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December 9, 2007: “A Season of Lights: That May Be the Real Reason for the Season”

There is a story told about a traditional minister and one of his children around Xmas. One of the minister’s children wrote a 12 page anonymous letter to Santa, and the father was upset about the obvious greed of his young daughter, so he took her into the living room and sat her down in front of the Nativity scene. He then talked about the baby Jesus in the manger, about gentleness, love, and courage, and how all of these can come together on Xmas Day. When he finished he said, ‘now I’d like you to write another letter and think about what I’ve said, and this time write the letter to the baby Jesus.’

A little while later the girl went to her bedroom to write another letter, and wrote, ‘Dear Jesus, I’ve thought about your story and I promise to be good for a whole year. Please see to it that I get toys.’ Well, of course that wasn’t what the father had in mind either, so back she went to write another letter, and soon returned with one that said, ‘Dear Jesus if you will make sure that I get all the presents I want, I will be good for a whole week.’ No. Still not quite getting the message she was sent back for a third tim, not very pleased, as we might imagine.

So the little girl went back to the living room and again looked at the manger. She reached down and picked up the figure of Mary, put it in a shoe box and set the box in the very back of the deepest closet she could find. Then with a satisfied smile she sat down and wrote her final letter’ ‘Dear Jesus, If you ever want to see your mother again”

One of my favorite PEANUTS cartoons has Lucy coming to Charlie Brown and saying, “Merry Christmas, Charlie Brown. Since it’s this time of the season, I think we ought to bury past differences and try to be kind.” Charlie Brown asks, “Why does it just have to be this time of the season’? Why can’t it be all year long?” Lucy looks at him and exclaims, “What are you, some kind of fanatic?”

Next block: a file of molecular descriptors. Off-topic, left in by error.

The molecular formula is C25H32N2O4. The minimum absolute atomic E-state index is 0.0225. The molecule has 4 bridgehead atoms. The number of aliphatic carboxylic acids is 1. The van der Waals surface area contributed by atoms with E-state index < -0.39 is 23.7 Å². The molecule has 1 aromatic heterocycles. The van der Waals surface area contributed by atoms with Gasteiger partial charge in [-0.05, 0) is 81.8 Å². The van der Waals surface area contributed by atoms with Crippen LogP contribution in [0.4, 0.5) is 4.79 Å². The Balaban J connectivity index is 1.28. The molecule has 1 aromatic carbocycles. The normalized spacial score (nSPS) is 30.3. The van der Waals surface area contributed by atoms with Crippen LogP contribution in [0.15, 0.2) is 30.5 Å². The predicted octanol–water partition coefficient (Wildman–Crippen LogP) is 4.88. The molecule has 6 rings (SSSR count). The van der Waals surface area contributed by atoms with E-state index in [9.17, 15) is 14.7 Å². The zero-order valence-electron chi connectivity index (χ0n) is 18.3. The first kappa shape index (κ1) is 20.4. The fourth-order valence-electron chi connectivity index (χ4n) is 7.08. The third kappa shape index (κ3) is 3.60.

Indeed, I think that might be a good sermon title, sometime, about this season, “What are you, some kind of fanatic?” Why is it in these days of high technology, when we can program a computer to turn on and off our lights, our heat, our coffee maker, that some of us still seem to to need, and I emphasize the word, “need”, deep within our modern psyches, this holiday season of light? Why haven’t we rational, religious liberals “outgrown” our need for candles and carols, for holiday decorations- even in the house of the most rabid atheist? What is it about this season that can sometimes soften the hardest of Scrooge hearts?

This season of light includes a wide variety of religious and even secular holidays, and I don’t mean to imply that they are all the same, or all alike. Most Jews do not consider Hanukkah to be the Jewish “equivalent” of Xmas, nor do most Christians consider Xmas to be just about light. We religious liberals have a defensive habit of lumping all religions together, except our own, and saying they’re all alike. We suffer prejudice here, and I think we need to be aware of it. Religion has many different faces, many paths, and ours is but one of those. It might be more accurate to speak of those things which religions have in common which meets the needs of various people throughout the world, and throughout history. We can see common themes, and it is these that we often try to draw wisdom and meaning from. Let us not forget that our interconnectedness to all people, all religion, does not mean there are no unique differences.

In this season of shortened daylight and longer nights, we sometimes see our own lives metaphorically lived out in the seasons of the sun. We need to find more light in these longer and colder nights, and on the winter solstice, the sun, our life-supporter, seems reborn as the longer days begin. Perhaps there’s a part of us deep within that still unconsciously believes in magic, in what Sir James Frazer described as “homeopathic magic”- that “like attracts like”.

So the ancients believed and lit their bonfires on the hillsides to bring back the great bonfire in the sky- and of course, it worked! Just as we rational UUs find ourselves inadvertently “knocking on wood” for some long-forgotten reason, so we, too, participate in lighting up this season with candle and colored bulb. On the surface, you see, we participate in the season out of habit, perhaps even out of peer pressure, or our favorite excuse,-“for the children”.

It is the season of Winter Solstice celebration, a season of lights in the midst of a season of ever-darkening days. The winter Solstice, Xmas, Hanukkah, Devali, or a thousand other names, almost all festivals of light- of candle flame representing old Sol- the sun. It is a season which I feel and believe goes beyond “Glad tidings of reason and fact”.

Hanukkah is known as the festival of lights, and is based on the story about the Jews overthrowing the Romans and being free. and of the miracle that though there was only enough oil for one light of the lamps burning they burned for eight! The temple could only be used when the lamps were lit. and one article about Hanukah says that ‘when the menorah is lit, it is not supposed to be used for any other purpose except contemplation and closeness the God. Reading to the light or using it to light the room is not permitted. ‘